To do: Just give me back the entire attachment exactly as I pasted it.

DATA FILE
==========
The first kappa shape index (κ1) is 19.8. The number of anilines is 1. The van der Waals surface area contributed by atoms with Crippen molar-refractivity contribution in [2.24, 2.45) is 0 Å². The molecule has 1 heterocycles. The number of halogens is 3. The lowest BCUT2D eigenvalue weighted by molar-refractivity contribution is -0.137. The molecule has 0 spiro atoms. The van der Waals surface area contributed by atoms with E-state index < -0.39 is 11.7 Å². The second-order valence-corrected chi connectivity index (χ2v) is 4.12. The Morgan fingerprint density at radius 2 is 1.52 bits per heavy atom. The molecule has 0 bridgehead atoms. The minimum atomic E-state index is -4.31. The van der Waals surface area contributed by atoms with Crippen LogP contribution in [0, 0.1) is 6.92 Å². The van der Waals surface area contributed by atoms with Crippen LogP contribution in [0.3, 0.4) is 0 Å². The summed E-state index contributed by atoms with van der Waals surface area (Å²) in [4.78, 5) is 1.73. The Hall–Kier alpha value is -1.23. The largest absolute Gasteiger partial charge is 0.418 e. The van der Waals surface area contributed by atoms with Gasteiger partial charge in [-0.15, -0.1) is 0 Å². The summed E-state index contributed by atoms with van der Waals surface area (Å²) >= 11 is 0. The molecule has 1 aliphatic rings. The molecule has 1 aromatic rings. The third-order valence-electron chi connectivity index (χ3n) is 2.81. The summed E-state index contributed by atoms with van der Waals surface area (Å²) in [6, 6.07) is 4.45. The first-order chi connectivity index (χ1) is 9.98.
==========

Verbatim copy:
The first kappa shape index (κ1) is 19.8. The number of anilines is 1. The van der Waals surface area contributed by atoms with Crippen molar-refractivity contribution in [2.24, 2.45) is 0 Å². The molecule has 1 heterocycles. The number of halogens is 3. The lowest BCUT2D eigenvalue weighted by molar-refractivity contribution is -0.137. The molecule has 0 spiro atoms. The van der Waals surface area contributed by atoms with E-state index < -0.39 is 11.7 Å². The second-order valence-corrected chi connectivity index (χ2v) is 4.12. The Morgan fingerprint density at radius 2 is 1.52 bits per heavy atom. The molecule has 0 bridgehead atoms. The minimum atomic E-state index is -4.31. The van der Waals surface area contributed by atoms with Crippen LogP contribution in [0, 0.1) is 6.92 Å². The van der Waals surface area contributed by atoms with Crippen LogP contribution in [0.3, 0.4) is 0 Å². The summed E-state index contributed by atoms with van der Waals surface area (Å²) in [4.78, 5) is 1.73. The Hall–Kier alpha value is -1.23. The largest absolute Gasteiger partial charge is 0.418 e. The van der Waals surface area contributed by atoms with Gasteiger partial charge in [-0.15, -0.1) is 0 Å². The summed E-state index contributed by atoms with van der Waals surface area (Å²) >= 11 is 0. The molecule has 1 aliphatic rings. The molecule has 1 aromatic rings. The third-order valence-electron chi connectivity index (χ3n) is 2.81. The summed E-state index contributed by atoms with van der Waals surface area (Å²) in [6, 6.07) is 4.45. The first-order chi connectivity index (χ1) is 9.98.